|Publication number||US7049588 B2|
|Application number||US 10/508,834|
|Publication date||May 23, 2006|
|Filing date||Mar 28, 2003|
|Priority date||Mar 29, 2002|
|Also published as||DE60309579D1, DE60309579T2, EP1490888A1, EP1490888B1, US20050211898, WO2003083892A1|
|Publication number||10508834, 508834, PCT/2003/987, PCT/FR/2003/000987, PCT/FR/2003/00987, PCT/FR/3/000987, PCT/FR/3/00987, PCT/FR2003/000987, PCT/FR2003/00987, PCT/FR2003000987, PCT/FR200300987, PCT/FR3/000987, PCT/FR3/00987, PCT/FR3000987, PCT/FR300987, US 7049588 B2, US 7049588B2, US-B2-7049588, US7049588 B2, US7049588B2|
|Inventors||Emmanuel de Chambost, Chrystel Hombourger, Juan Montero, Pierre Monsallut, Pierre-Francois Staub|
|Export Citation||BiBTeX, EndNote, RefMan|
|Referenced by (2), Classifications (8), Legal Events (3)|
|External Links: USPTO, USPTO Assignment, Espacenet|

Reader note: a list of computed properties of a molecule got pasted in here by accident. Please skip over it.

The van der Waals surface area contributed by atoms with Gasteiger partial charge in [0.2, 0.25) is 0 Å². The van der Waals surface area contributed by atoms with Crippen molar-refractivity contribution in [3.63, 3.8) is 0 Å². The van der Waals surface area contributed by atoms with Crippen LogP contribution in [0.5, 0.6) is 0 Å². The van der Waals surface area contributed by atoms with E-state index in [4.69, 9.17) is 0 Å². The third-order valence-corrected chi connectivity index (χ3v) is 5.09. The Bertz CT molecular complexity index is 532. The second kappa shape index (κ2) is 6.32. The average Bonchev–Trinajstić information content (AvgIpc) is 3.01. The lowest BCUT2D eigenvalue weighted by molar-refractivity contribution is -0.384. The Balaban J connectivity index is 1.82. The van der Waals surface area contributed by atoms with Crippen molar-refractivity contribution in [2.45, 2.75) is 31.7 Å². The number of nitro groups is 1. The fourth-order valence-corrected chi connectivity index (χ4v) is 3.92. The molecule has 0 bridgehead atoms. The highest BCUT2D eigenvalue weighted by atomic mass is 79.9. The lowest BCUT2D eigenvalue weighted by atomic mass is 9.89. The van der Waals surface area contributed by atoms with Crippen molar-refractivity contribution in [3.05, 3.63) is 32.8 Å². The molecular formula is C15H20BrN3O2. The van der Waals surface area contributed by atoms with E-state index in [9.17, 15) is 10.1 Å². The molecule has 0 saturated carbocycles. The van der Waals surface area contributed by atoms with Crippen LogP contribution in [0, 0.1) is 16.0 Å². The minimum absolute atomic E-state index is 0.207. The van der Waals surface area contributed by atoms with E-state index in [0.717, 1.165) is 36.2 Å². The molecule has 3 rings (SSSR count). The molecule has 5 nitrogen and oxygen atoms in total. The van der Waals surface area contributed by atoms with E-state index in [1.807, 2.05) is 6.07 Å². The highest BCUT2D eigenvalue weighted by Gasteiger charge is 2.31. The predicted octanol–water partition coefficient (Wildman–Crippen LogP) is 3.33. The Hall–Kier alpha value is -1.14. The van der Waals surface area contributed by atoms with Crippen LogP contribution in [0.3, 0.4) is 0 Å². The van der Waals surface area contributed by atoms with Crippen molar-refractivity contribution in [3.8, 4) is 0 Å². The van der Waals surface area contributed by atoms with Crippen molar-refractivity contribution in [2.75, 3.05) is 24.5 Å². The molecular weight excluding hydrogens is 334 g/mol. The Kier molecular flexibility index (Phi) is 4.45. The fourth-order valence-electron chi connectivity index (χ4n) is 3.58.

The present application is based on, International Application No. PCT/FR03/00987, filed on Mar. 28, 2003, entitled “DEVICE FOR MEASURING THE EMISSION OF X-RAYS PRODUCED BY AN OBJECT EXPOSED TO AN ELECTRON BEAM”, which in turn corresponds to French Application No. FR 02 04074 filed on Mar. 29, 2002, and priority is hereby claimed under 35 USC 119 based on these applications. Each of these applications are hereby incorporated by reference herein in its entirety. cl FIELD OF THE INVENTION
The present invention relates to a device for measuring the emission of X-rays produced by an object exposed to an electron beam. It relates especially to the production of a device for controlling the quality of fabrication of integrated circuits produced on silicon wafers. The device is intended to carry out composition and thickness measurements on the conducting and dielectric structures that make up these integrated circuits. The device is also intended to optimize the time for analyzing a wafer leaving the fabrication line. This device is especially intended to equip integrated-circuit fabrication lines.